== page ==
For years after my divorce, more than a decade ago, I fought grief tooth and nail. My pride wouldn’t allow me to feel, never mind express, sadness. My distorted thinking convinced me that feeling sorrow meant I still had feelings for my ex-wife. I must surely miss her and want her back if I felt pain or loneliness. ‘How could that be,’ I wondered? This woman’s selfishness ruined everything.
One of my favorite writers, nineteenth-century essayist F.W. Boreham, once said a man’s heart is like a garden that must regularly be cultivated or weeds will overtake it and choke out its beauty. Avoiding my sorrow allowed the vines of bitterness and contempt to creep in, strangling much of my joy. Instead of going about the hard and necessary work of grieving, like most men, I chose an easier path, the broad way of wine and women. Alcohol became an elixir. Women became a remedy. Like a shot and chaser, where there was one, the other wasn’t far behind. Together they were a powerful enough antidote to entertain me into a stupor, numbing me from what lay under the surface.
Yet there’s this funny thing about pleasure, it’s incapable of carrying the load. The burden we place upon sex, drugs, alcohol, work, or whatever we choose to distract us proves too heavy and eventually buckles. Ignoring or avoiding hurt never makes it go away. The reality we’ve tried so furiously to sex or drink into oblivion lingers on the fringes, waiting for its opportunity to eventually, and always, come rushing back. The shiny objects we construct for ourselves will in time turn dull. What was once ‘fun’ will become boring, and its allure will wear off. But perhaps worse still, all our efforts to escape our unavoidable truth only leave lies and chaos in their wake. When our judgment day comes; when we finally hit the wall we’ve built for ourselves, the damage we must be pulled from is usually more severe thanks to our own making.
I’ve frequently written about my Emotional Winter. That’s when it all burned to the ground. The wall I had erected keeping out my truth had turned to cinder and lay in an ash heap at my feet. My shield became too heavy and could no longer be carried. Now lying open and bare, I faced a reinforced enemy, one that I had fortified with my own selfishness and ignorance. Those pleasures I once had made to be angels of my salvation, suddenly turned to demons intent on my demise.
That season became a story of attack and counter attack. I would advance against one enemy while losing ground to another. It would be six months of hard fighting and numerous lost battles, but when the final shot rang, the war had been won. I was victorious. Like the Prodigal Son, I felt restored by ring and robe. The struggle left me wiser in spirit and character. I would accept nothing in exchange for that season of my life. What it did for my life, in molding me partly into the person I am today, is incalculable.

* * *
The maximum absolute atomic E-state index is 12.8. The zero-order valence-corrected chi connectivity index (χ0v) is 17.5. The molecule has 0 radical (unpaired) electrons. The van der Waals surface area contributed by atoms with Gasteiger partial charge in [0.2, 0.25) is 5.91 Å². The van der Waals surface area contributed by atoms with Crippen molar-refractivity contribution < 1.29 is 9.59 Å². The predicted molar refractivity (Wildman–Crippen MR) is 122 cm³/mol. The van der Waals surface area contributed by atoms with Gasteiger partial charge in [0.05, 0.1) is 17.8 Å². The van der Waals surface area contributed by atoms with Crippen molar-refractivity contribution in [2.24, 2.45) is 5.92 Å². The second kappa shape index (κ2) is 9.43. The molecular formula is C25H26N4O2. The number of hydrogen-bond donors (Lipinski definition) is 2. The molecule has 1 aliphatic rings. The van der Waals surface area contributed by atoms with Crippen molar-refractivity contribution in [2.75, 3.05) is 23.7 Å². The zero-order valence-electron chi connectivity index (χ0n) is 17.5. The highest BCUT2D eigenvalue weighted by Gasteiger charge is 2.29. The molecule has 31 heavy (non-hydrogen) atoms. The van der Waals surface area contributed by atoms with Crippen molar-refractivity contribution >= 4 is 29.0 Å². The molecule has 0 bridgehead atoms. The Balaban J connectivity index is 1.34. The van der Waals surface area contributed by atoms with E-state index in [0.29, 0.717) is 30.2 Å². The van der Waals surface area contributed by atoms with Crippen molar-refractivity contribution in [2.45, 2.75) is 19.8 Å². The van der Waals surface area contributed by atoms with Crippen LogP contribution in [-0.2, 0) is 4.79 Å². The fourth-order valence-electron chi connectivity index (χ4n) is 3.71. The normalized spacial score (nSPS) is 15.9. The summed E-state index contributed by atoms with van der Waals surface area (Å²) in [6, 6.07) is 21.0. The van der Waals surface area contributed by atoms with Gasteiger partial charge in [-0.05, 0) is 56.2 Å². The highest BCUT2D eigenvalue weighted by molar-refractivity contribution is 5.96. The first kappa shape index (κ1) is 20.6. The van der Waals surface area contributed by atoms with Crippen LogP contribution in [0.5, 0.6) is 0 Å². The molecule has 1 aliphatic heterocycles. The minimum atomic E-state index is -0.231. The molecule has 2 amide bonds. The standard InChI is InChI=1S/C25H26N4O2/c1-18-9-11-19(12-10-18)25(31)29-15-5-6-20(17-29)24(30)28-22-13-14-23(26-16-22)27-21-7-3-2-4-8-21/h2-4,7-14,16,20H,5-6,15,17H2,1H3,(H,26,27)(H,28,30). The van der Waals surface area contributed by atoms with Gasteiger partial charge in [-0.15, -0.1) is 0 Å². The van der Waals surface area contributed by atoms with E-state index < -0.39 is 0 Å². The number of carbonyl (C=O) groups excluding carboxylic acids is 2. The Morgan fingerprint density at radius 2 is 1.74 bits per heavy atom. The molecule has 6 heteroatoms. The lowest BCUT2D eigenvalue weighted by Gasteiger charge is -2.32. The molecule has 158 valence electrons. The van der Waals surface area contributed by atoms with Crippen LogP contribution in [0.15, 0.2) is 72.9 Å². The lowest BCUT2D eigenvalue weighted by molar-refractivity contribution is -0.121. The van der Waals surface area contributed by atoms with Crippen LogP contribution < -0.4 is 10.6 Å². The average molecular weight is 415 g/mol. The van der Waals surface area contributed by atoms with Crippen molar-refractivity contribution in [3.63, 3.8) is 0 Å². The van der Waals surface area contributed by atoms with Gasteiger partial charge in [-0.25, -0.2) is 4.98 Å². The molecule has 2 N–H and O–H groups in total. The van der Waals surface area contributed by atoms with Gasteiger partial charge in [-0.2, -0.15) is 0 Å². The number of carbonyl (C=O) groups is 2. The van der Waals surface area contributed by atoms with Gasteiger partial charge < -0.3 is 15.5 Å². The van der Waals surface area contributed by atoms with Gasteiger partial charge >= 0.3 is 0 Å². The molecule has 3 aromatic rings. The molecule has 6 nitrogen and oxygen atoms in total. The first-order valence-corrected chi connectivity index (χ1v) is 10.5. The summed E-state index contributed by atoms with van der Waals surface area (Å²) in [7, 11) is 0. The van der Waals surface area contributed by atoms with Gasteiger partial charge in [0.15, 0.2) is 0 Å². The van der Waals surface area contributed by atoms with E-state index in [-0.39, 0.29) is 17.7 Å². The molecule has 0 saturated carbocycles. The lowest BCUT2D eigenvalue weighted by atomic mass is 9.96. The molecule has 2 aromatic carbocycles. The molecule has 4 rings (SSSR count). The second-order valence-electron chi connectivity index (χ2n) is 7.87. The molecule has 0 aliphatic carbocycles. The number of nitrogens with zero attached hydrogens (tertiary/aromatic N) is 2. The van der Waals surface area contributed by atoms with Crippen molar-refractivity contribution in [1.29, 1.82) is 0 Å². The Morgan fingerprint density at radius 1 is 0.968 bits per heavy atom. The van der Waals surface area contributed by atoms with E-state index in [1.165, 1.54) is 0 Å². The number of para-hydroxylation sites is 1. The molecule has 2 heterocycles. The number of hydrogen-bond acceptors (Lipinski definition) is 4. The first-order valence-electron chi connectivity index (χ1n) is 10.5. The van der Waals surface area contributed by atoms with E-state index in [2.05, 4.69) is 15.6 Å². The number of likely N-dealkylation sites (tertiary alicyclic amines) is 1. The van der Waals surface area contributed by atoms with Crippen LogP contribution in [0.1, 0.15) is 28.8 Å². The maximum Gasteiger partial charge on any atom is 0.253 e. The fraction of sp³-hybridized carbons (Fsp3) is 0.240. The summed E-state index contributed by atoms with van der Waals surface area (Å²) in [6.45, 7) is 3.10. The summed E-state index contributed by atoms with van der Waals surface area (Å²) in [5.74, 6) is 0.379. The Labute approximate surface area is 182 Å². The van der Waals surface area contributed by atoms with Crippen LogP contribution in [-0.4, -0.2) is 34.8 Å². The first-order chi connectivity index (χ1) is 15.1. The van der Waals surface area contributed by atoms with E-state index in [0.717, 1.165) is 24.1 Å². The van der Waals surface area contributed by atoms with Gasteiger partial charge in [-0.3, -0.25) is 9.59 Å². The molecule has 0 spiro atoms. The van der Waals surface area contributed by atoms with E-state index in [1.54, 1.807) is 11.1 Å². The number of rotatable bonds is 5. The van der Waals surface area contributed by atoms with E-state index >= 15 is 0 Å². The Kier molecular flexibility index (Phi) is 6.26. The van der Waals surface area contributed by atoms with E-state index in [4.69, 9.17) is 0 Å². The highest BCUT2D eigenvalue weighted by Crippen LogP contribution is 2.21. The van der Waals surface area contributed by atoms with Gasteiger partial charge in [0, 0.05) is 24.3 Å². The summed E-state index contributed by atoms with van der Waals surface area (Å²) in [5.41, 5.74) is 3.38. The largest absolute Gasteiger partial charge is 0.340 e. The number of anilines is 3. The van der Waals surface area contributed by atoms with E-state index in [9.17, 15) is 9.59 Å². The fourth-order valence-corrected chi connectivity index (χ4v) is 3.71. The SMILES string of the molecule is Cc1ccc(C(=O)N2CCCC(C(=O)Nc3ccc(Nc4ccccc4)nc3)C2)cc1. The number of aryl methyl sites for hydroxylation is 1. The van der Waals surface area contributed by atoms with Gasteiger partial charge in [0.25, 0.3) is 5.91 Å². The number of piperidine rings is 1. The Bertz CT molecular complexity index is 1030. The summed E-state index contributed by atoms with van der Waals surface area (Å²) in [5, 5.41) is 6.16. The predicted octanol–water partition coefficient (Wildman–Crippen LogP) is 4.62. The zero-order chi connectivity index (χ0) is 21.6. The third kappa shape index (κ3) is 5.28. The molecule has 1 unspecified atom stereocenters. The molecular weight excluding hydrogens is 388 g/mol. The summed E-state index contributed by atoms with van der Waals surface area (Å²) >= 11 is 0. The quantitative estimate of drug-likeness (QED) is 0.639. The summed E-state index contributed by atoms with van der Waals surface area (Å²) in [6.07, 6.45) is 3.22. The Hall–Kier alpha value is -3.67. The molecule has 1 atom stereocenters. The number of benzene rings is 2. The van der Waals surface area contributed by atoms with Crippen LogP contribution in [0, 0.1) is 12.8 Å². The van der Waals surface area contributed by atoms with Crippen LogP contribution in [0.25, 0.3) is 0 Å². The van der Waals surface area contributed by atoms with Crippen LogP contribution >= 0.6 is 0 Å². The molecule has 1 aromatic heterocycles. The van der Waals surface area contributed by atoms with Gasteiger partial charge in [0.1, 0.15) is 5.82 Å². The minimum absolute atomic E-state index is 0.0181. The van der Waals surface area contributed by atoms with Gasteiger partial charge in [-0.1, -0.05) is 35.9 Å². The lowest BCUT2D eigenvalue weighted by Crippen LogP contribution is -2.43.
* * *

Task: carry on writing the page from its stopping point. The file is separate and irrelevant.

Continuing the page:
Divorce is death. Two similar but yet distinct ends. The first is the death of a marriage; the breaking of a relationship and family. What once began with such promise and hope is laid to rest. The hurt and gladness, passion and love, shared between two people is killed. The other death is the that of an ideal; the death of a dream. Getting the two confused is easy. I did. My defiance to feel sorrow for my divorce was based on the mistaken assumption that I was grieving the first death, that of the relationship. I felt I was suffering the loss of passion and love between her and me, but I eventually realized I was wrong. The relationship had died long before, and I had grieved that death over time, with every argument we had, with every step further apart, with every ounce of distrust that seeped into our marriage. That grieving was subtle, and at times unnoticeable. It didn’t come with an all-at-once flood of emotions.
Instead, the grief I had fought against so vigorously was sadness for that other death—the death of what might have been. The loss of the dream and ideal I had for myself and my children. It was regrets of what I had hoped for their childhood. I desperately missed a cherished hope of a family and a life that could no longer be, and it was right, and necessary, to mourn its passing.
I’ve counseled men in the years since that to ignore their sorrow is only to delay the inevitable. To be so foolish to think it can be avoided. They wall each is building to keep the monsters away, will soon become a prison that is holding their hearts captive. The monsters will always be there, lurking in the shadows. To those men, I say to embrace the loss. Grab hold of those emotions and don’t let them go until they are subdued. There is a life beyond divorce, and if we want to grab ahold of what can be, we first must sincerely grieve what might have been.